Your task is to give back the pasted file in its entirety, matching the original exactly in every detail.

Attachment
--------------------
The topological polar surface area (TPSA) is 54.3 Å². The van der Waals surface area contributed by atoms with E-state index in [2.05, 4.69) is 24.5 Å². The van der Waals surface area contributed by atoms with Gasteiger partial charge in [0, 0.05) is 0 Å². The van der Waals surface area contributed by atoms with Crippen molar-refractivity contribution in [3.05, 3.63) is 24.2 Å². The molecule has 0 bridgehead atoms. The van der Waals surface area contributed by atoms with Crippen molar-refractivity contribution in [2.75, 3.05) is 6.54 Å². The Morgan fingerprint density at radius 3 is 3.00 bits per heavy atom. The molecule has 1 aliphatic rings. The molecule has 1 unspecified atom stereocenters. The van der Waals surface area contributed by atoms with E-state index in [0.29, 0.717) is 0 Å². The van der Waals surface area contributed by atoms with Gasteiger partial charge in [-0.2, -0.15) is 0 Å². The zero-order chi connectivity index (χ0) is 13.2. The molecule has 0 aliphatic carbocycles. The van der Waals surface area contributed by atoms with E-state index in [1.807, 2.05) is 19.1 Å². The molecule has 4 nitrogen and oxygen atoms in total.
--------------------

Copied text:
The topological polar surface area (TPSA) is 54.3 Å². The van der Waals surface area contributed by atoms with E-state index in [2.05, 4.69) is 24.5 Å². The van der Waals surface area contributed by atoms with Gasteiger partial charge in [0, 0.05) is 0 Å². The van der Waals surface area contributed by atoms with Crippen molar-refractivity contribution in [3.05, 3.63) is 24.2 Å². The molecule has 0 bridgehead atoms. The van der Waals surface area contributed by atoms with Crippen molar-refractivity contribution in [2.75, 3.05) is 6.54 Å². The Morgan fingerprint density at radius 3 is 3.00 bits per heavy atom. The molecule has 1 aliphatic rings. The molecule has 1 unspecified atom stereocenters. The van der Waals surface area contributed by atoms with E-state index in [0.29, 0.717) is 0 Å². The van der Waals surface area contributed by atoms with Gasteiger partial charge in [-0.2, -0.15) is 0 Å². The zero-order chi connectivity index (χ0) is 13.2. The molecule has 0 aliphatic carbocycles. The van der Waals surface area contributed by atoms with E-state index in [1.807, 2.05) is 19.1 Å². The molecule has 4 nitrogen and oxygen atoms in total.